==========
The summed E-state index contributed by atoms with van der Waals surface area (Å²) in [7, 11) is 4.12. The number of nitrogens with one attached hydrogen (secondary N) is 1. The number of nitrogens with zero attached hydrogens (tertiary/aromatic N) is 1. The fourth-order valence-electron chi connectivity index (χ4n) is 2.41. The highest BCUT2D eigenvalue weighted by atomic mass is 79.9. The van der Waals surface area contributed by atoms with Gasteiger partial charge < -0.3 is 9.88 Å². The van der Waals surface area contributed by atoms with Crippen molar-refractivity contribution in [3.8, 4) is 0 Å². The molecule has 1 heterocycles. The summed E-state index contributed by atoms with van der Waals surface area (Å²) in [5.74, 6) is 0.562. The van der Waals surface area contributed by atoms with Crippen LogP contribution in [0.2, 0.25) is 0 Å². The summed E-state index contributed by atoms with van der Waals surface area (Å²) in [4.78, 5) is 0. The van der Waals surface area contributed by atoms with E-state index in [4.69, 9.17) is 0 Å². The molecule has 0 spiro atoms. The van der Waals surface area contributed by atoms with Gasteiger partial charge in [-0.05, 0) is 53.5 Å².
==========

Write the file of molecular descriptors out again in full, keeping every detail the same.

The summed E-state index contributed by atoms with van der Waals surface area (Å²) in [7, 11) is 4.12. The number of nitrogens with one attached hydrogen (secondary N) is 1. The number of nitrogens with zero attached hydrogens (tertiary/aromatic N) is 1. The fourth-order valence-electron chi connectivity index (χ4n) is 2.41. The highest BCUT2D eigenvalue weighted by atomic mass is 79.9. The van der Waals surface area contributed by atoms with Gasteiger partial charge < -0.3 is 9.88 Å². The van der Waals surface area contributed by atoms with Crippen molar-refractivity contribution in [3.8, 4) is 0 Å². The molecule has 1 heterocycles. The summed E-state index contributed by atoms with van der Waals surface area (Å²) in [5.74, 6) is 0.562. The van der Waals surface area contributed by atoms with Crippen LogP contribution in [0.2, 0.25) is 0 Å². The summed E-state index contributed by atoms with van der Waals surface area (Å²) in [4.78, 5) is 0. The van der Waals surface area contributed by atoms with E-state index in [4.69, 9.17) is 0 Å². The molecule has 0 spiro atoms. The van der Waals surface area contributed by atoms with Gasteiger partial charge in [-0.05, 0) is 53.5 Å².